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5 of Ireland's most underappreciated shopping centres, according to an architect

We spend a lot of time in shopping centres. But how often do we consider their design? We asked an architect for some highlights.

WHAT DO YOU think of when you think of an Irish shopping centre? Decadent food courts? Confusing labyrinths of escalators? Teenagers wandering around aimlessly? 

Yes, shopping centres hold a special place in the hearts of Irish people. But have you ever stopped to consider their architecture and design?

We consulted Michael Hayes, architect and editor of 2ha, to get the skinny on noteworthy shopping centres around Ireland deserving of greater appreciation. 

1. Blanchardstown Centre

“One of the first, and largest, of Ireland’s destination shopping centres, the Blanchardstown Centre has managed to maintain much of its ‘oh-so-90s’ features,” notes Hayes of the shopping centre, which first opened its doors in 1996.
Entrances signified by dynamic canopy structures lead to an internal avenue of expanding glazed vaults reminiscent of high Victorian railway architecture. Please don’t ever change, Blanchardstown.

2. The Square, Tallaght

The Square may not be known for its glamour, but it is a stone cold classic. 

“Kind of amazing simply because it involved building a glass pyramid in Tallaght, the mall really stands out for its central atrium,” says Hayes. “In a building type often designed to keep people moving and shopping in a linear direction, there’s something old-fashioned about a square, a gathering point, that allows for personal rest and public spectacle.”

Bonus points for those 2000s radio ads that we all still remember.

3. Briarhill Shopping Centre, Galway

67_171007PD019 Source: Paul Dillon Architects

67_171007PD003 Source: Paul Dillon Architects

First opened in 2007, this shopping centre located on the outskirts of Galway is a fine example of a suburban shopping centre.

“Situated in the dysfunctional landscape of stone walls, roundabouts, and general haphazardness that is the periphery of Galway City, Briarhill Shopping Centre is a rare example of an architecture with flair and intention applied to a typology so often overlooked,” says Hayes. “Designed by local practice, Paul Dillon Architects, strong forms belie an ambition and care that more of our suburbs deserve.”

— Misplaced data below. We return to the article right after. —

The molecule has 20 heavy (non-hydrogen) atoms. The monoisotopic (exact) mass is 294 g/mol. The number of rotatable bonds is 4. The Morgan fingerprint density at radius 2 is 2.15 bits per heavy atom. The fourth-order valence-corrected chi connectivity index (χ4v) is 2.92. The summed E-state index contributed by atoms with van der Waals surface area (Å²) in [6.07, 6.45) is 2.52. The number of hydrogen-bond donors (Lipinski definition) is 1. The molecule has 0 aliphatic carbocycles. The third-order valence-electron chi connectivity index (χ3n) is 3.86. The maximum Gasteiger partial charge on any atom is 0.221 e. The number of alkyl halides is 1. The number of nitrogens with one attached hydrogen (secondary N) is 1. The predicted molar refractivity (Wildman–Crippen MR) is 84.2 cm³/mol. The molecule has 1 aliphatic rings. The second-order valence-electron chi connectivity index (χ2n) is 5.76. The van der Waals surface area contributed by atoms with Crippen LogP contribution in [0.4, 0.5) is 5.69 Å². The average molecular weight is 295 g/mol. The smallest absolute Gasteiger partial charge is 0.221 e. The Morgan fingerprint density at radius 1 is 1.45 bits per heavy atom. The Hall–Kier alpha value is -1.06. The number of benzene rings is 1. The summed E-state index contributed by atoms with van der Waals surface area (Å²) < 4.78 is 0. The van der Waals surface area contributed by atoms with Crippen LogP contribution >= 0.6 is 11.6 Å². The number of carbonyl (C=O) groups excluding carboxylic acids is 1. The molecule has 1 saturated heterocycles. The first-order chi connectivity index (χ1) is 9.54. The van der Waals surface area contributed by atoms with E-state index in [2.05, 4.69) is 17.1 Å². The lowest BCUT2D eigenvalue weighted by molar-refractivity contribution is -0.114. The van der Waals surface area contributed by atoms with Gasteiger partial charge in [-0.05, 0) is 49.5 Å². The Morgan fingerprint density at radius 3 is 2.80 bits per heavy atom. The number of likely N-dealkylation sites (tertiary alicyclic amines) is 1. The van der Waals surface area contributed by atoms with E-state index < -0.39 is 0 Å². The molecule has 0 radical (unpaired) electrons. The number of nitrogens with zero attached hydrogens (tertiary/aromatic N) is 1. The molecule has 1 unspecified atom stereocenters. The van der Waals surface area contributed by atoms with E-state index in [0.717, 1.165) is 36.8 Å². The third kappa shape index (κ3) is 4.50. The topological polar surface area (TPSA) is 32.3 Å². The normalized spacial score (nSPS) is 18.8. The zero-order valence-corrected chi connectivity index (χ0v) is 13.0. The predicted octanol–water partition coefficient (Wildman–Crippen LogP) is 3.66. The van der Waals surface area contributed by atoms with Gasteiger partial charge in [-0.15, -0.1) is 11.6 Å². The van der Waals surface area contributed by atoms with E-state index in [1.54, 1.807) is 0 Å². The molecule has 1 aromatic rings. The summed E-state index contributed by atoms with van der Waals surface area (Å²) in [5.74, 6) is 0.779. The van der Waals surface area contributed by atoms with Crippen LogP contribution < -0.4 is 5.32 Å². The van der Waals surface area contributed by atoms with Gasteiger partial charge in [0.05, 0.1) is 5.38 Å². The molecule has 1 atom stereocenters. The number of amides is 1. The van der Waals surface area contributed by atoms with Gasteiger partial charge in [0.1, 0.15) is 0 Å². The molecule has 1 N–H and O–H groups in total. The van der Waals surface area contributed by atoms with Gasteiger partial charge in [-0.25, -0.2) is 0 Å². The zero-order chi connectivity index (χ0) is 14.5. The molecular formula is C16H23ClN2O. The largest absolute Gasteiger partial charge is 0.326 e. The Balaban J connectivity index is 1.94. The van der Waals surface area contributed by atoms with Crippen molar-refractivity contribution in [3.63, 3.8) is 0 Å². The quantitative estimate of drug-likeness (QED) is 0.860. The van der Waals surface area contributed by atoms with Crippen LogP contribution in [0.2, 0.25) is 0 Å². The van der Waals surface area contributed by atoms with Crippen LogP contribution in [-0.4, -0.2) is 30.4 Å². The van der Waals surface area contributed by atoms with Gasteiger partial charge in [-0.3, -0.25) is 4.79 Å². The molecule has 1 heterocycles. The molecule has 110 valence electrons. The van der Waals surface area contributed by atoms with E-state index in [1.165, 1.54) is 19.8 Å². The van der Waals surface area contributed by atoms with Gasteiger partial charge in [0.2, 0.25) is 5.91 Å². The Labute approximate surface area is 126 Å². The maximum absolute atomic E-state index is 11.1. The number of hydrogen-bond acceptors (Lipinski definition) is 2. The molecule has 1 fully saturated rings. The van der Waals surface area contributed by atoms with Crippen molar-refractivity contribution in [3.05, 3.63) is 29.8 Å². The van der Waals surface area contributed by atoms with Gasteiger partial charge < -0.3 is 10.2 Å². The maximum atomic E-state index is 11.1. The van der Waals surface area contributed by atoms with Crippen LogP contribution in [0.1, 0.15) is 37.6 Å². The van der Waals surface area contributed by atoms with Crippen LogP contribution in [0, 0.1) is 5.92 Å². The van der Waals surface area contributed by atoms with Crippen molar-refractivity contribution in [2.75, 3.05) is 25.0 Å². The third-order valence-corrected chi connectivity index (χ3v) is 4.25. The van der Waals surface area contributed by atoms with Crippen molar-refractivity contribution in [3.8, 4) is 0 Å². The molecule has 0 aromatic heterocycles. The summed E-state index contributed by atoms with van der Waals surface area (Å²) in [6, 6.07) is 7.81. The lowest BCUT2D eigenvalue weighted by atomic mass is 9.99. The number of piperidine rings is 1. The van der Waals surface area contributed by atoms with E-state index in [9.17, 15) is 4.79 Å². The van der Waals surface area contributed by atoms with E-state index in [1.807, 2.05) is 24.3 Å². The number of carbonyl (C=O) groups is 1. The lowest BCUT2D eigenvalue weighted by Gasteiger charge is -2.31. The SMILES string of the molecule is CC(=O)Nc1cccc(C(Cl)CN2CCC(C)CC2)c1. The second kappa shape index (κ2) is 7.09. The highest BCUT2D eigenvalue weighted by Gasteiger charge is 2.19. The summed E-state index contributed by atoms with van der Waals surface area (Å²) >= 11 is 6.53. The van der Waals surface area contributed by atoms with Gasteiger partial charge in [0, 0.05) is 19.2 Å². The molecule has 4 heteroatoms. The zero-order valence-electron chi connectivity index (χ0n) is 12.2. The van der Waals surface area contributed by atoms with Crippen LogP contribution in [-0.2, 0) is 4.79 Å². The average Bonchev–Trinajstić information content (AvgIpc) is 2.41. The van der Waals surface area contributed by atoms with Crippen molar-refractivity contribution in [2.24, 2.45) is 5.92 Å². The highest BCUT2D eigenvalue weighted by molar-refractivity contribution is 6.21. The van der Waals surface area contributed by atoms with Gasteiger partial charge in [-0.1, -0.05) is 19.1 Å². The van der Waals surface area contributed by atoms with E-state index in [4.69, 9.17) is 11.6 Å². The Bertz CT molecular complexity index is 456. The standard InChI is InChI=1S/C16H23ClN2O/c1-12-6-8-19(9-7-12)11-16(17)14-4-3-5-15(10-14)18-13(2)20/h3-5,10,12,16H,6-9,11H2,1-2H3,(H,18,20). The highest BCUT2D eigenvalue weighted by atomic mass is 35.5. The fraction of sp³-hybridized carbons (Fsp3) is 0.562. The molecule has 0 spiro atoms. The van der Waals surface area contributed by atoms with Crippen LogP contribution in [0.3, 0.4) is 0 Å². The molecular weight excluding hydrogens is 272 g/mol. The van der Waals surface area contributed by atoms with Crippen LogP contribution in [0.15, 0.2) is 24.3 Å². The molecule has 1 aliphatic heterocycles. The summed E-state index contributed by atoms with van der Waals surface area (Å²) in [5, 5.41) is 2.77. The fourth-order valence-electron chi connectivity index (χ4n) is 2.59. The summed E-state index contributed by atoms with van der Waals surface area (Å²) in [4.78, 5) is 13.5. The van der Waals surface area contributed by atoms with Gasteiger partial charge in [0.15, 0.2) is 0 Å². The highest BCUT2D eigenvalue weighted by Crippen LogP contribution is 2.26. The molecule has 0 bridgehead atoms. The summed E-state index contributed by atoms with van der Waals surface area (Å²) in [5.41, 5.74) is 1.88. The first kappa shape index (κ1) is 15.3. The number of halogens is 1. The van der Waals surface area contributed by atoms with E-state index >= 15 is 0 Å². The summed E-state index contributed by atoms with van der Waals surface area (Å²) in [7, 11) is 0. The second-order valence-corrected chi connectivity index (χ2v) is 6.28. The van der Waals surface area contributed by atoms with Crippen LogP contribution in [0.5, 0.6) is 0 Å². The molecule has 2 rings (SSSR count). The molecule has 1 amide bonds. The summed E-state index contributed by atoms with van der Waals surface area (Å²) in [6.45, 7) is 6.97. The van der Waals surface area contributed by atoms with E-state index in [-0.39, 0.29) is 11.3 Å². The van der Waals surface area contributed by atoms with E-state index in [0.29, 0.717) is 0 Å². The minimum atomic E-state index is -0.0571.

Also home to the most beautiful KFC you will ever eat in.

4. Victoria Square, Belfast

Celebrating its 10th birthday this year, Victoria Square stands out from other shopping centres.

“Unlike the inward-facing approach of most shopping centres, Victoria Square is quite unique in that it sits within an existing network of city streets,” says Hayes.

“While it does raise questions regarding privatisation and public space – although to differing degrees, all shopping centres do – it still provides a three-tiered pedestrian route topped off with a glass dome and impressive views of Belfast beyond.”

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5. Blackrock Shopping Centre

While it is currently undergoing redevelopment, Hayes says Blackrock Shopping Centre was rather quaint and lovely in its original incarnation. 

“Not too long ago this place stood out for its small-scale and intimate atmosphere,” he says. “Centred around an external two-storey courtyard and supported by a pseudo-American-plantation house style, a walk through the centre could feel both domestic and exotic at the same time.” 

And a special mention goes to…

Stillorgan Shopping Centre

 Built in 1966, Stillorgan Shopping Centre was the first ever shopping centre built in Ireland. However, Hayes reckons it has lost its charm and tarnished its own legacy.  

“The Stillorgan Shopping Centre is the ‘Raging Bull’ of Irish shopping centres – the former champ who threw it all away,” he says. 

A series of poorly made design decisions have either removed or undermined much of what made Ireland’s first shopping centre unique. An example of how not to redevelop an historic property.

So now. 

Many thanks to Michael Hayes, architect and editor of 2ha, a magazine interested in the suburbs. 

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About the author:

Amy O'Connor

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